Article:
The misogynist of my title, as Flaubert said of Madame Bovary, c’est moi. I became America’s most notable one on Saturday morning, December 12, upon the release of an 800-or-so-word op-ed I wrote in the Wall Street Journal published under the title “Is There a Doctor in the White House? Not If You Need an M.D.” I had written the piece to get what I thought a minor pet peeve off my chest: the affectation of the president-elect’s wife in calling herself, and insisting that everyone else refer to her as, “Dr. Jill Biden.” She is not a physician; rather, she was awarded a degree by a graduate school of education. What I thought was a fairly light bit of prose whose intentions were chiefly comic set off a forest fire of anger toward, abuse of, and outright hatred for its author. It proves you can be a naïf even at the age of 83.

Nearly 5,000 readers wrote online to the Wall Street Journal to argue about my op-ed. My name “trended,” as they say, number one on Twitter. The New York Times published a full-blown article about it, as did the Guardian in England. My local (that is, Chicago) press and television channels ran stories about it. It was discussed on MSNBC, Fox News, CNN, and on Stephen Colbert’s late-night show, where Mrs. Biden deplored “the tone” and said, “One of the things I love most is my doctorate…. I worked so hard for it.” Meanwhile, the English Department at Northwestern University, where I taught for 30 years, flushed me down Orwell’s memory hole by taking my name off its website and sending out an online message disassociating itself from my “noxious” and “misogynistic” views.

Fifty or so new reviews of my most recent book have appeared on Amazon since December 12, nearly all of them attacks on the book and on me personally (“Self-important, sexist, and droll.”) My entry on Wikipedia has also been radically altered. Where before it was straightforward and neutral, it now features me as a right-wing lout, with an entire paragraph given over to my Wall Street Journal op-ed. The entry suggests that my 23 years as editor of the American Scholar, where I thought I had a fairly good run, was one of constant baiting of liberals and liberal causes such that everyone at Phi Beta Kappa could not wait to be rid of me. These items and others suggest that these vigilante wokesters, whose work this is, travel in packs and like few things better than placing snakes under every rock one is likely to turn over.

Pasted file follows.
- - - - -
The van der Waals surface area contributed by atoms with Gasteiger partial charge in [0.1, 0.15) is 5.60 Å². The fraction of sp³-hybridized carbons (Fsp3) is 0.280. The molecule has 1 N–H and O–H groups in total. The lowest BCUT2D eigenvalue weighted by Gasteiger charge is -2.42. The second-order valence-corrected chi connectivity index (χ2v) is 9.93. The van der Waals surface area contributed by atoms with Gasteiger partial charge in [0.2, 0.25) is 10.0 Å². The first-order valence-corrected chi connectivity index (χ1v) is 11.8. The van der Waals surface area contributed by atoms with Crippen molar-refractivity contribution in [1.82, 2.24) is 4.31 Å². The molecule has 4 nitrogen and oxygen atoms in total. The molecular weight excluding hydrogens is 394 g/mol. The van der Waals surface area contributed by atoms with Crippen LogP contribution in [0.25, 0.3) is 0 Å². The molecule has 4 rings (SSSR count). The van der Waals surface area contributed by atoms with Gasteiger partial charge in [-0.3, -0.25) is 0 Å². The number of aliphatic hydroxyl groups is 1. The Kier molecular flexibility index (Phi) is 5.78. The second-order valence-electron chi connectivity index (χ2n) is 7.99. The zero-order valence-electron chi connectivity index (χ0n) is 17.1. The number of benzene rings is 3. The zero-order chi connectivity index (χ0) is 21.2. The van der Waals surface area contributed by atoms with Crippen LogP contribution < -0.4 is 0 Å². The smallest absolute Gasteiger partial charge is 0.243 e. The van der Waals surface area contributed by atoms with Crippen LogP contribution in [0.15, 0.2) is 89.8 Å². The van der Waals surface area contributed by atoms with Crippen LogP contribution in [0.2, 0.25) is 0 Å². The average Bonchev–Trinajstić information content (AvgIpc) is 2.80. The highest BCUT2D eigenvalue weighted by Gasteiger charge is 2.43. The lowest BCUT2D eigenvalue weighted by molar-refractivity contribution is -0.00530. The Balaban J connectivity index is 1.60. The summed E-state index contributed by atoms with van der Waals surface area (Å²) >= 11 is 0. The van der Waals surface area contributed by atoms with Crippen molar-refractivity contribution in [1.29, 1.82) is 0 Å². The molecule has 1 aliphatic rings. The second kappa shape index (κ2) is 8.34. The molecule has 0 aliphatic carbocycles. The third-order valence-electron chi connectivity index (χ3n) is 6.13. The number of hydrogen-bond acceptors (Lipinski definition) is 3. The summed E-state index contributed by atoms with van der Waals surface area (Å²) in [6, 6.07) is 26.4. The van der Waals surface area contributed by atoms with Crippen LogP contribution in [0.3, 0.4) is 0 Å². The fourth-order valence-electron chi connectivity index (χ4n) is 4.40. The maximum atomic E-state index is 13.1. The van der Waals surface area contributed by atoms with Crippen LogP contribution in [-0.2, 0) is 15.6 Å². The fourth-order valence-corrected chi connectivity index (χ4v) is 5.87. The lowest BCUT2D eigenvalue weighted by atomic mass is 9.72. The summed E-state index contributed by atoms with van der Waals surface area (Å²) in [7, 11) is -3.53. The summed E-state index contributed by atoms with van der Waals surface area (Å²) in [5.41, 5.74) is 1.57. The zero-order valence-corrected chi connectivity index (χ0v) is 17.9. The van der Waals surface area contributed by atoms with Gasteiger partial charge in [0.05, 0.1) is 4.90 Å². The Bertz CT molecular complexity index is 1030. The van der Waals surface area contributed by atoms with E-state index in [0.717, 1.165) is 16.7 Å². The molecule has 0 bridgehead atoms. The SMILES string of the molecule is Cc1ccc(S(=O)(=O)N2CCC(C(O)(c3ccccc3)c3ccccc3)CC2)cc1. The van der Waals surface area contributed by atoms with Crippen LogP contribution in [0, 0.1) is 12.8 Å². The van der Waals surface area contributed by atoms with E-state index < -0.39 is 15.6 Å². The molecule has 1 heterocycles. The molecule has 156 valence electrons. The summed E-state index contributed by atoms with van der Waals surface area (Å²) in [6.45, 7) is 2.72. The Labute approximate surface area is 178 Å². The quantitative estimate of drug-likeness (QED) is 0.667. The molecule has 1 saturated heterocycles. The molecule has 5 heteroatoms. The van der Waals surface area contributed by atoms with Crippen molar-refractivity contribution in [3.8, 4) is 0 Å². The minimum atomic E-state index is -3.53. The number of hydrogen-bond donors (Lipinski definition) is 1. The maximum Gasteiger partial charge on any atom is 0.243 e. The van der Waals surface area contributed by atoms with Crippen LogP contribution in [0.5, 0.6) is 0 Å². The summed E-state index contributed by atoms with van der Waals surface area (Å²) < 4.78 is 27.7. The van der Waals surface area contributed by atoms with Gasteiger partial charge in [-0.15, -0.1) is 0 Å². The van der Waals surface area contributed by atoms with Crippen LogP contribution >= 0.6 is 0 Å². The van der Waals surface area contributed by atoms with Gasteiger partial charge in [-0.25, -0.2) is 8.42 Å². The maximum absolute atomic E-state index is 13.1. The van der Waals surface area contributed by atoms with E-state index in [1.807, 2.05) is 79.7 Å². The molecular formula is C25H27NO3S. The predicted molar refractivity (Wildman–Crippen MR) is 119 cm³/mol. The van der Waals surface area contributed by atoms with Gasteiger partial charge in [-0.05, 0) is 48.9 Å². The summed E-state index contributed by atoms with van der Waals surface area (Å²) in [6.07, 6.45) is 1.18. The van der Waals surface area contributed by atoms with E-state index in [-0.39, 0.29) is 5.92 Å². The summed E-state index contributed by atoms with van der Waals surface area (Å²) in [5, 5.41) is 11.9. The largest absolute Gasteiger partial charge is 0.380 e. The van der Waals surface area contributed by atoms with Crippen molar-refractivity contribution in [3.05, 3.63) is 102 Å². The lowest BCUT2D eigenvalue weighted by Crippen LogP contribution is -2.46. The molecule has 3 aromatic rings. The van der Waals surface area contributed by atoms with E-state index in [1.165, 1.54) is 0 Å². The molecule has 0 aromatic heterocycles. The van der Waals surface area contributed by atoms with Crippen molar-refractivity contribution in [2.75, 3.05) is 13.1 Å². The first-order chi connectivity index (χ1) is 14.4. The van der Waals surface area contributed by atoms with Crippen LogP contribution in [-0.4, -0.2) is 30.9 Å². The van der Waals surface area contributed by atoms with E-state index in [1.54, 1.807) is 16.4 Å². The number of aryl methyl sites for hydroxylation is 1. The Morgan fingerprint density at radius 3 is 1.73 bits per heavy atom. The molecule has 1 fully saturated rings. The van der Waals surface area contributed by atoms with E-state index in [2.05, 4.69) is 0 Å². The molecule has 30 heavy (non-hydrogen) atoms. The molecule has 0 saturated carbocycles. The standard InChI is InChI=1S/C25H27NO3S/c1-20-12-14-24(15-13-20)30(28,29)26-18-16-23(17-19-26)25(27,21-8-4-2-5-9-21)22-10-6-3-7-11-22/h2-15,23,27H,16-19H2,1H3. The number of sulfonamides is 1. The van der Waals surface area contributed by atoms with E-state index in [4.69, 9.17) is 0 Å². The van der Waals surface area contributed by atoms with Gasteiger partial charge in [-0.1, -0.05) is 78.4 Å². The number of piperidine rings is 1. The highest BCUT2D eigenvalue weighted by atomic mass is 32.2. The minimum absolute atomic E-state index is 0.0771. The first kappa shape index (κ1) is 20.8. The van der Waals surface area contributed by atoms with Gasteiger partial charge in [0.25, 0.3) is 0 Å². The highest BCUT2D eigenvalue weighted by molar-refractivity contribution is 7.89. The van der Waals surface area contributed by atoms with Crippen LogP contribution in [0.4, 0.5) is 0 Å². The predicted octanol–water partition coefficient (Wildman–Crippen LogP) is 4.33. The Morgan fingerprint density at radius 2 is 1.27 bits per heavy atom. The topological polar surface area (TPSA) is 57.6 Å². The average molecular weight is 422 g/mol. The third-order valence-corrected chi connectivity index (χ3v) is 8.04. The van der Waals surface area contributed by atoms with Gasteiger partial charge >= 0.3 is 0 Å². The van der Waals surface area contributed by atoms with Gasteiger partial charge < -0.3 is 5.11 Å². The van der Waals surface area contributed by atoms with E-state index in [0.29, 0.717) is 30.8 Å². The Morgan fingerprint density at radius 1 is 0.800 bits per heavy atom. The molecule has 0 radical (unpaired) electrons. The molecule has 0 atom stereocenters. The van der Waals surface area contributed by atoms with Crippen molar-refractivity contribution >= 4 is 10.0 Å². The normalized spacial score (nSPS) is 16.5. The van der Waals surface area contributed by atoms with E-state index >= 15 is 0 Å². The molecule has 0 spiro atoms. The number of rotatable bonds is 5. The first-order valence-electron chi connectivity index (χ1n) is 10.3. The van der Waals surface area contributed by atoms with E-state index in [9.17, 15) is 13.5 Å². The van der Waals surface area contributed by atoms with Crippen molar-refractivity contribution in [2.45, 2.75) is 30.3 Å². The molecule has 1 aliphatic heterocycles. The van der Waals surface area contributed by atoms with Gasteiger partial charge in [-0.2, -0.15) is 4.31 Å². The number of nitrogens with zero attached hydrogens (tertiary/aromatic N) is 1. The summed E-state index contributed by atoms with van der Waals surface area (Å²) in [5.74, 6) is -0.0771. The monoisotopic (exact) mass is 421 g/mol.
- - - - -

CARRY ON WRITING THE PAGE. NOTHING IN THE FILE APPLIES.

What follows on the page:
Jill Biden was defended from my dastardly depredations by both Hillary Clinton and Michelle Obama. I was also chastened by Mayor Pete Buttigieg’s husband, Chasten. One of Martin Luther King’s daughters chimed in, in defense of the use of “doctor” for non-physicians. Jill Biden took what these days passes for the high road by writing that during her husband’s administration, “we will build a world where the accomplishments of our daughters will be celebrated, rather than diminished.” Kamala Harris’s husband wrote on Twitter: “Dr. Biden earned her degrees through hard work and pure grit. She is an inspiration to me, to her students, and to Americans across this country. This story would never have been written about a man.”

Then there was the hate mail or, more accurately, hate email. Where else but on and through the Internet can you insult a person using the vilest possible language and not even have to go to the expense of a postage stamp to do so? At a rough estimate, I received more than 200 pieces of hate mail. The quality and nature of it is worthy of a bit of attention. First, though, here is a not uncharacteristic sample from someone named Jennifer Irwin:

A woman who gets a doctorate in education you suggest to drop the doctor?! You petty, pathetic, let’s be real misogynistic f—k! You shouldn’t be teaching other humans. We need more Jill Bidens and less bitter f—king Aholes like you in the world!